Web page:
There has been a lot of controversy about the championships and whether or not hosting them was worth it. But, the argument is based on a false dichotomy. Hosting these events is not question of profit vs. loss.

These events rarely return big bucks to the host communities. What they do do is put a town under a stress test. Can the community be trusted to host a big, complicated event and pull it off smoothly, professionally, without a hitch? This is the feather-in-the-cap award and London walked away a winner.

The Budweiser Gardens arena is a fine arena. And it is run very professionally. It has been said to be among the top fifty entertainment complexes of its type in the world. The smooth delivery of support for the figure skating event certainly lends credence to that reputation.

Some days I am proud to say I'm from London.


Saturday, March 16, 2013

London's jet d'eau in winter


The Walter J. Blackburn Memorial Fountain at the forks of the Thames shoots recycled river water from seven stainless steel jets daily from 7 a.m. to 11 p.m. winter and summer. Financed by a $450,000 donation from the Blackburn estate, the fountain was the realization of a decades-old dream of the late Walter and Marjorie Blackburn. It may be inspired by the 'jet d'eau' in Geneva, Switzerland, but the London fountain is not a copy of the Swiss one. Google the Geneva jet d'eau and you will appreciate the fine design of the London installation.

Sunday, March 10, 2013

Spring is in the air



The temperature hit 14-degrees Centigrade today in London, Ontario. Nice. The snow is melting, the roads are bare and folk can be seen walking everywhere throughout my neighbourhood.

You might notice in the above picture that people walk both on the sidewalk and on the street. A modern suburb, the streets are laid out in crescents and courts, with a few long, meandering roads servicing all. The heavy traffic is on the long, meandering roads. The remainder, the feeder streets are relatively quiet. For that reason, people often ignore the sidewalks.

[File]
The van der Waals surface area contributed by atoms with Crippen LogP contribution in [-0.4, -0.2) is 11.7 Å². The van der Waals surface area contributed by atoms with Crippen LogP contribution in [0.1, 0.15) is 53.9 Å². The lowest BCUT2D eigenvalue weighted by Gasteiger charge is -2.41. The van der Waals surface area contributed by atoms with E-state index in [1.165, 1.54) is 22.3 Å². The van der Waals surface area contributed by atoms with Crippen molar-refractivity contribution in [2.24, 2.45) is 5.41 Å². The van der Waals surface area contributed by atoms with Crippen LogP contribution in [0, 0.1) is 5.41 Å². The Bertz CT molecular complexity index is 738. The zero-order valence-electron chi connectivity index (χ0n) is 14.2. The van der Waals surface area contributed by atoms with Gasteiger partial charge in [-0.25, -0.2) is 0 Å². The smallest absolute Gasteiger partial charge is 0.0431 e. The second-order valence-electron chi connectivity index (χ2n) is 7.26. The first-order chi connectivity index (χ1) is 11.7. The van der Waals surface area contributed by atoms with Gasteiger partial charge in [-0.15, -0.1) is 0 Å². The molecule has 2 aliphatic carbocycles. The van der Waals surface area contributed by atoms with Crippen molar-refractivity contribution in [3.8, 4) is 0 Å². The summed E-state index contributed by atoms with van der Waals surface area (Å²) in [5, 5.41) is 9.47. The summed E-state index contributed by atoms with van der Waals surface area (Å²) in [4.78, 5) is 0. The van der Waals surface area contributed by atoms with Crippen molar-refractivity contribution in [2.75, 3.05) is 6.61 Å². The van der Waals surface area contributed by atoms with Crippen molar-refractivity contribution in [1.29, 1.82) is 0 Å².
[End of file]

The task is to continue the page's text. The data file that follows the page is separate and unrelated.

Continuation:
I have touched on this in the past, but I'm going to flog this one more time. Suburban neighbourhoods like mine are walkable places. It is often a myth that downtown cores are more walkable places to live than the suburbs.

In fact, if you think about it, many downtown cores are horrible places to walk. Few stores to walk to but a gauntlet of street beggers that must be run.

Saturday, March 2, 2013

Costco moves massive amounts of product



I hated Costco. I could not understand why thousands of Londoners (London, ON) packed the large warehouse-like store every weekend. Then my wife went there with a friend with a membership. My wife saw the prices and I saw the quality of the stuff she brought home. I understood.

Still, I resisted going to Costco. I wouldn't even go with her friend. And then I came across an article in The New York Times: How Costco Became the Anti-Wal-Mart. I try to never buy anything at Wal-Mart.

Google Costco yourself. What you find may surprise you. It surprised me.

I've now been to the giant, warehouse store. I bought pickles. Montreal made pickles. Canadian made pickles. Costco didn't seem to carry those awful made-in-India pickles. The Montreal pickles are  wonderful except for one drawback. The jar is warehouse sized. The big question is "Can I eat all these pickles before they go soft?" If you have to toss 'em, they aren't a bargain.

So, I also picked up some Montreal smoked meat. It too was very good and there was enough to make lots of Reubens.

I went to the locally owned Angelo's and got some proper freshly baked bread, some deli mustard, some good sauerkraut and some real Swiss cheese. I returned home to make Reubens.

Interesting, I thought. Thanks to my Costco purchases I spent a small bundle at Angelo's.